Home Security in the “Internet of Things” World

New Home Security Challenges Come with the Territory…

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More and more people are becoming Home Security conscious. 

And for good reason. The technology we depend upon to an ever increasing degree is often a two edge sword. Most of us have no clue how much of this stuff works. It’s too “techy” for us. And that leaves a wide open door to those who do know and can take advantage of the Open Door these new technologies can provide.

The first Irony of the topic is the simple fact that…

Americans want to be safer online – but not if they have to do anything
In the wake of non-stop news about identity theft, malware, ransomware, and all manner of information security catastrophes, Americans have educated themselves and are fully leveraging today’s powerful technologies to keep themselves safe… not.

While 67% told Morar Consulting they “would like extra layers of privacy,” far fewer use the technological tools now available to them. That’s the top-line finding of a brand-new survey of 2,000 consumers by Morar on behalf of the worldwide VPN provider “Hide My Ass!”

A key related finding: 63% of survey respondents have encountered online security issues. But, among the folks who’ve been bitten, just 56% have permanently changed their online behavior afterwards. (If you don’t learn the “hard way,” when do you learn?)

According to Morar, there’s still an odd disconnect between the way some people protect themselves offline and what they’re willing to do on the web. 51% of respondents would publicly post their email addresses, 26% their home addresses, and 21% their personal phone numbers.
 Read More

Today’s home is increasingly vulnerable as more and more internet enabled devices come into them…

… Most consumers do not see these devices as risky, but the truth is, items such as Internet-connected baby monitors, Wi-Fi connected toys, cars with infotainment systems and medical supplies can all be hacked.
 
For instance, there was an issue recently that allowed hackers to get into the infotainment system of Jeep Cherokees, and through that, could remotely turn on wiper blades, air conditioning and raise the radio volume. There was later a patch released to defeat this hack.
One notable hacking incident having to do with toys comes with the Hello Barbie. This toy is Wi-Fi enabled and has a microphone that records children, and then responds. However, through this, it is easy for hackers to use the toy as a potential eavesdropping device and access account access.
 
Read more in this article… Is Your Home Hackable?

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While there are risks with the new technologies, they also offer the potential of significant added security. Take for example Home Security Door Sensors.

There are a number of ways to use a door sensor in your home. Here are a couple of options:

Child protection – If you have curious kids who like to get into the pool supplies, garages or other areas that may be dangerous, install an entry sensor and get an instant alert whenever the gate or door is opened.

Open door notification – A door sensor often doubles as a doorbell, and if the system is off, it sounds like a chime when someone triggers the sensor.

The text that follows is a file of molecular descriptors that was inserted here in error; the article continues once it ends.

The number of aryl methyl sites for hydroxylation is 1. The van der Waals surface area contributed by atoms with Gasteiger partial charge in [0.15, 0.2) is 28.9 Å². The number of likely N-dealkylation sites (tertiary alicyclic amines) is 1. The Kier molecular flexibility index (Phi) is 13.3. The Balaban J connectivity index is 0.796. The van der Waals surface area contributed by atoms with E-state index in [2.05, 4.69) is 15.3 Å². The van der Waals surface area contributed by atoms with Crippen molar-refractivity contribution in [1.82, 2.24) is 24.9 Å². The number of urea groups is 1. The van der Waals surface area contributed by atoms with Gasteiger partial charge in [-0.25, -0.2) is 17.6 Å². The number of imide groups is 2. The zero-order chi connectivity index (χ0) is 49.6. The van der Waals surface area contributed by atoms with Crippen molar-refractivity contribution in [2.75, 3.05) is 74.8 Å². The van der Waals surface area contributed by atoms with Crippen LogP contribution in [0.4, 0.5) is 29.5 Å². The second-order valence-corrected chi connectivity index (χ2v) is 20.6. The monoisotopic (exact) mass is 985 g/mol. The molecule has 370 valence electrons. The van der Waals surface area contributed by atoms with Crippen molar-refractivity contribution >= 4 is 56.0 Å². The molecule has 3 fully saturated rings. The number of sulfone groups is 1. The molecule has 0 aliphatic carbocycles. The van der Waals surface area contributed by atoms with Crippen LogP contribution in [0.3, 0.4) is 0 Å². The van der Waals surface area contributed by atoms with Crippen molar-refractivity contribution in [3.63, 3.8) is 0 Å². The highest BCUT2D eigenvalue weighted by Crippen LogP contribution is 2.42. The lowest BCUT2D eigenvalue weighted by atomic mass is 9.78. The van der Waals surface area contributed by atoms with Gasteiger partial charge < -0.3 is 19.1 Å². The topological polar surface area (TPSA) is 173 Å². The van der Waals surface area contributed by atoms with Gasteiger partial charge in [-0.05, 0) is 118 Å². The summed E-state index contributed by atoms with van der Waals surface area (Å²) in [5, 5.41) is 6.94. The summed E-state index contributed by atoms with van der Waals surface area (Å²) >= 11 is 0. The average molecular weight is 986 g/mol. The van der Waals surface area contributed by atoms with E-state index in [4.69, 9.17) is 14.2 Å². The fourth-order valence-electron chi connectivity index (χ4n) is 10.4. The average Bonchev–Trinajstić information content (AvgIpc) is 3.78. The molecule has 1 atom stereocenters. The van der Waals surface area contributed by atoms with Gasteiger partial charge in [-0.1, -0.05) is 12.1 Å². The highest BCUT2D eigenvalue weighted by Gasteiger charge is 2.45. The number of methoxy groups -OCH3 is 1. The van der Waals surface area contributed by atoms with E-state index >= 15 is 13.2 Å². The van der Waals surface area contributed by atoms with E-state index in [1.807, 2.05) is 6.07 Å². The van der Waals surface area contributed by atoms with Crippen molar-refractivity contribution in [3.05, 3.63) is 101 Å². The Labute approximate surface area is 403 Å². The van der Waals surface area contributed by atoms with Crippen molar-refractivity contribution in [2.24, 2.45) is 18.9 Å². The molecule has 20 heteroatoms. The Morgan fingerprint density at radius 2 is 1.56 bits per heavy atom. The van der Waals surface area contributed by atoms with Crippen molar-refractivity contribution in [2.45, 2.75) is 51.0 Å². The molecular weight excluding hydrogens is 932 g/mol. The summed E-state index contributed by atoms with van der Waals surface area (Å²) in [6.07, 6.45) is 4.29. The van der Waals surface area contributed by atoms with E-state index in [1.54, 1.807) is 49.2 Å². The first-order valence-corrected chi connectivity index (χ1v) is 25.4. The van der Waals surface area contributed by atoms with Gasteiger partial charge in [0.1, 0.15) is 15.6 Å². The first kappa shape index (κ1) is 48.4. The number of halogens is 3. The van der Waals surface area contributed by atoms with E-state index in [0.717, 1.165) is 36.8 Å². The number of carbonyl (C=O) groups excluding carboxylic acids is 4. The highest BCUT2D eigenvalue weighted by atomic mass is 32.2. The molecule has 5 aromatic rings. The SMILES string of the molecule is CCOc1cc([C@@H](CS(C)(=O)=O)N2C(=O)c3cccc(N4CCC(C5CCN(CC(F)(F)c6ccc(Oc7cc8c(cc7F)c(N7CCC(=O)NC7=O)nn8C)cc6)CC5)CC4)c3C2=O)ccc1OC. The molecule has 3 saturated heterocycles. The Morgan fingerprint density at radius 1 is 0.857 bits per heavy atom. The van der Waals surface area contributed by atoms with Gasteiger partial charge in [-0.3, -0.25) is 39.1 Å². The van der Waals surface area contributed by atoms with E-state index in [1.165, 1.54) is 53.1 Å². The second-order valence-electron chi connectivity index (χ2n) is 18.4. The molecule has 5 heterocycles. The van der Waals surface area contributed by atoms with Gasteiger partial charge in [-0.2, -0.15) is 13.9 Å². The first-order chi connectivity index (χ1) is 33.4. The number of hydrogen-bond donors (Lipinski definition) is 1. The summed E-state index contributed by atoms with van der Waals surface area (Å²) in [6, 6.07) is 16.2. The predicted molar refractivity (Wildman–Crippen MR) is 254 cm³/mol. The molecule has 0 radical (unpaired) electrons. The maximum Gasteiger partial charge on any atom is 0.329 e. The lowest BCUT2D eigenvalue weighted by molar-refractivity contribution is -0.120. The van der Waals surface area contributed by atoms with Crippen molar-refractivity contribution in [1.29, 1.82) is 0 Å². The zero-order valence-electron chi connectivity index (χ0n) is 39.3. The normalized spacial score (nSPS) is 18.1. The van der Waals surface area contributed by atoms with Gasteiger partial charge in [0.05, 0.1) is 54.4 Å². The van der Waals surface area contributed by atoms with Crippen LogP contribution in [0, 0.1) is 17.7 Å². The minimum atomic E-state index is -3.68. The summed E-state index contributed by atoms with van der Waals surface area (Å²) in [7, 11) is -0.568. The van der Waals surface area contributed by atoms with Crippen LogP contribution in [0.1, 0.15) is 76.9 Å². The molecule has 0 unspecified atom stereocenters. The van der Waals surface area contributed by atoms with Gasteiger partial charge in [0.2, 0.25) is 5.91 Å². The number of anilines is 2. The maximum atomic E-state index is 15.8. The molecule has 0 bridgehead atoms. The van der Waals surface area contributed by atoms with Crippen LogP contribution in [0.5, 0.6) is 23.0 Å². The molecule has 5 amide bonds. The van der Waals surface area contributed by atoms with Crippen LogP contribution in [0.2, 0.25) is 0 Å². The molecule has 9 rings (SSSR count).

Keep out alert – You can also use your entry sensor as an alert in areas that are off limits, such as the game room or liquor cabinet. This is a good reason to use a silent alert, which will allow you to crack down on any rule-breaking.

Protecting Stuff Outside – An entry sensor can also be used outside to protect your outdoor equipment. Do you have a shed with all kinds of tools inside?

​Gun cabinet – An extra layer of protection to your locked cabinet is a sensor on the inside alerting you to an unlocked cabinet. This can be a true life saver in the event you forget to lock it and the kids, or anyone else gets unauthorized access.

For more information on home door security see this.

This is Why People Fear the ‘Internet of Things’

The FI9286P, a Foscam camera that includes P2P communication by default.
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Imagine buying an internet-enabled surveillance camera, network attached storage device, or home automation gizmo, only to find that it secretly and constantly phones home to a vast peer-to-peer (P2P) network run by the Chinese manufacturer of the hardware. Now imagine that the geek gear you bought doesn’t actually let you block this P2P communication without some serious networking expertise or hardware surgery that few users would attempt.

The FI9286P, a Foscam camera that includes P2P communication by default.

This is the nightmare “Internet of Things” (IoT) scenario for any system administrator: The IP cameras that you bought to secure your physical space suddenly turn into a vast cloud network designed to share your pictures and videos far and wide. The best part? It’s all plug-and-play, no configuration necessary!

I first became aware of this bizarre experiment in how not to do IoT last week when a reader
sent a link to a lengthy discussion thread on the support forum for Foscam, a Chinese firm that makes and sells security cameras. The thread was started by a Foscam user who noticed his IP camera was noisily and incessantly calling out to more than a dozen online hosts in almost as many countries.

Learn more…

Home security is a serious topic and one we take seriously at The Connected Home MN. We can help you decide whether and how to combine your Internet Access with a sophisticated home security system in the most economical manner possible.

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